TaipingRebellion.com 太平天囯 Tai Ping Tian Guo








The Early Years

 1800s - 1850



The Players


  Early Causes for

the Rebellion  


 Early Life

of Hong Xiuquan  


 Early Schooling

and the Exam System  


 The Visions of

Hong Xiuquan


   Xiuquan Rereads

the Tracts





  Journey to

Guangxi 1844


Dreams to Attack

the Manchus  


  Invitation from an

American Missionary 1846


 Christian Practice on

Thistle Mountain


   Defeat of the

Kanyang Idol 1844


Growth of the Movement

Rise of the Taipings

 1851 - 1855



  Xiuquan Declares the

Kingdom of Heavenly Peace



Weapons of The Taiping Army

and the Qing forces


  Organization of

the Taiping Army


Taiping advance into the

Yangtze Valley



 The Taking of the old Ming

Capital Nanjing



The Northern



Shi Daikai

into Jiangxi  


Scene from

The Taiping Heavenly Kingdom

tv series 2000  CCTV


Empire in the Balance

 1856 - 60

Major Defeat of the Qing

Jiangnan Army



The Purges of Sept-Oct 1856-

'Tianjing Incident' 天京事變


 Cixi Appoints reformer

Zeng Guofan



  Zeng Guo-feng and


Hunan Army


 Life in the Heavenly Kingdom



 Service in a

Taiping Church  








  Taiping Books  



coins & tags


Fall of the Taipings

 1860 - August, 1864


The Taiping The

Eastern Campaign of



  Foreign Involvement and

Changing views on the Taipings


 Death of Ward


Fall of Suzhou


Fall of Nanjing,

The Death of Hong Xiuquan  



who survived


Causes of the

Taiping Defeat


Map of the

Taiping Rebellion  


 Time Line of

Taiping Rebellion  


Books on the

Taiping Rebellion


 How to pronounce

Tai Ping Tian Guo




The Taiping Rebellion 1850-1871

The Taiping Rebellion referred to as the Tai Ping Tian Guo in Chinese 太平天囯 ( 太 Tai-'Great' ,平 Ping - 'Peace', 天 Tian-"Heaven', 囯 Guo-'Country or Kingdom' ) the 'Kingdom of Heavenly Peace', was one of the bloodiest civil wars in history between the Qing Dynasty and the Chinese 'Christian' rebels, led by Hong Xiuquan  洪秀全 ( old spelling Hung Hsiu-ch'uan ) a village teacher and unsuccessful imperial examination candidate. Hong formulated an eclectic ideology combining the ideals of pre-Confucian utopianism with Protestant beliefs. He soon had a following in the thousands who were heavily anti-Manchu and anti- establishment. On January 11,1851, on his 38th birthday, Hong Xiuquan initiated a peasant uprising in Jintian (金田) Village, Guiping County (桂平縣), in the present-day Guangxi Zhuang Autonomous Region (廣西壯族自治區), and declared the establishment of the Taiping Heavenly Kingdom and the Taiping Dynasty . Hong's followers formed a military organization to protect against bandits and recruited troops not only among believers but also from among other armed peasant groups  and secret societies. Hong believed he was the younger brother of Jesus Christ, chosen by God  to establish a heavenly kingdom upon earth and replace the corrupt Manchu Qing dynasty. How was this failed member of the scholar gentry, who believed himself to be the younger brother of Jesus Christ and, thus, "God's Chinese Son" able to gather armies and challenge the Qing Mandate of Heaven? Previous Christian missions had been rewarded with little success. Yet, Hong's version of the gospel was indigenous and was introduced during a period of enormous population growth, goading poverty, and extreme economic dislocation.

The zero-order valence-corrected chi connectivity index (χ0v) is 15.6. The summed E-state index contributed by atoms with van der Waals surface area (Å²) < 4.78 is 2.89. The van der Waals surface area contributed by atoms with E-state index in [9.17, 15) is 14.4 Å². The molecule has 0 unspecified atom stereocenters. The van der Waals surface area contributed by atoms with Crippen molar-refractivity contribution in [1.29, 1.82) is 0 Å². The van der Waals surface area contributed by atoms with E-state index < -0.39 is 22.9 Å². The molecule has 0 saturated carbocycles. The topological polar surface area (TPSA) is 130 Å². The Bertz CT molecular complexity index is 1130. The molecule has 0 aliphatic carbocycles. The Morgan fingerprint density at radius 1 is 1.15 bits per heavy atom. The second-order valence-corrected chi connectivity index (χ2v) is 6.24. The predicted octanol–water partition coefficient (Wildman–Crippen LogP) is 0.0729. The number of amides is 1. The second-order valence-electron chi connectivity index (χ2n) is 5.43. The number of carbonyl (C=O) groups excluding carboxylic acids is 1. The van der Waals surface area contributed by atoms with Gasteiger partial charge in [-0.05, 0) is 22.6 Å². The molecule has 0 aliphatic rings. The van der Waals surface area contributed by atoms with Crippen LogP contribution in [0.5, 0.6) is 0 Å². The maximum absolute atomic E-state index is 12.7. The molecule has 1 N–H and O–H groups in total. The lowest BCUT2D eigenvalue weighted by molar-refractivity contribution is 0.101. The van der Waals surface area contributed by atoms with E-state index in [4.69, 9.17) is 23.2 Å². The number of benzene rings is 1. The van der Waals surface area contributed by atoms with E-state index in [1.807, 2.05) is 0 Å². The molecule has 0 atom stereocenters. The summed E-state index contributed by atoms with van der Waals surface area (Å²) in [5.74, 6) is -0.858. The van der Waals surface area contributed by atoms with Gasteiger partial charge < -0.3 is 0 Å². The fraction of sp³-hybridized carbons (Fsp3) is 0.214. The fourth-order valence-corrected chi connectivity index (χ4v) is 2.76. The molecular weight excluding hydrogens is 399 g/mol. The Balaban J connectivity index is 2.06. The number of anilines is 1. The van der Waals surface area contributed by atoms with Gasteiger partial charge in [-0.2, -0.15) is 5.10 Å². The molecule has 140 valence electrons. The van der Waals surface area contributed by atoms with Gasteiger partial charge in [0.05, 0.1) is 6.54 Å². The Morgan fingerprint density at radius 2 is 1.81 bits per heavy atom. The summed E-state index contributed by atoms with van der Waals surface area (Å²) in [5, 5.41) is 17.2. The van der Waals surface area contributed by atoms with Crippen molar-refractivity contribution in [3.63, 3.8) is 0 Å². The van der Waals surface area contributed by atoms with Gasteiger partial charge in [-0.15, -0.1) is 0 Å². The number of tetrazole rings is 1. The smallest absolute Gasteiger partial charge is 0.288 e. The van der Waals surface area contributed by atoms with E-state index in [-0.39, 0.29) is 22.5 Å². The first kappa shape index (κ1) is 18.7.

A detailed map animation of the various rebellions that occurred in China during the 1850s, 1860s, and 1870s (notably the Taiping Rebellion, the main focus of the video), as well as the Second Opium War, the Anglo-Burmese War, and the Nepalese-Tibetan War.


In 1851 Hong Xiuquan and others launched an uprising in Guizhou Province. Hong proclaimed the Heavenly Kingdom of Great Peace (Taiping Tianguo ) with himself as king. The new order was to reconstitute a legendary ancient slate, in which the peasantry owned and tilled the land in common; slavery, concubinage, arranged marriage, opium smoking, footbinding, judicial torture, and the worship of idols were all to be eliminated. The Taiping tolerance of  the esoteric rituals and quasi-religious societies of south China — themselves a threat to Qing stability — and their relentless attacks on Confucianism, still widely accepted as the moral foundation of Chinese behavior, contributed to the ultimate defeat of the rebellion. Its advocacy of radical ocial reforms alienated the Han Chinese scholar-gentry class. The Taiping army, although it had captured Nanjing (The Taiping changed the name of Nanjing to TianJing ( 京 ) ' Heavenly Capital 'after their capture )  and driven as far north as Tianjin . The Taipings failed to establish stable base areas. The movement's leaders found themselves in a net of internal feuds, defections, and corruption . Additionally, British and French forces, being more willing to deal with the weak Qing administration than contend with the uncertainties of a Taiping regime, came to the assistance of the imperial army. The Taipings banned opium in areas under their control, which worried  the British with their la rge opium trade . There was an initial feeling of foreign missionary and general Western sympathy for the Taiping cause. But by 1856, the tide of opinion had turned against the Taipings . Their Christianity began to be widely denounced as an imposture and heresy.


 The conflict, which took place mostly in south China , the Yangtze valley and in the Shanghai and Nanjing area, killed an estimated from 20,000,000 to 100,000,000 people killed (largely due to famine and wholesale slaughter of captured armies and cities which resisted ) . According to the census of 1851 there were  432 million in China. The next census of 1911 shows 375 to 400 million, which shows the staggering impact of the rebellions and natural disasters that beset China . There were other rebellions against the Qing such as the Nian and Muslim rebellions,but the Taiping rebellion was the largest in scale and came closest to toppling the Qing Dynasty.


Taiping soldiers, male and female, outside Shanghai

 From: Twelve years in China; the people, the rebels, and

the mandarins

John Scarth 1860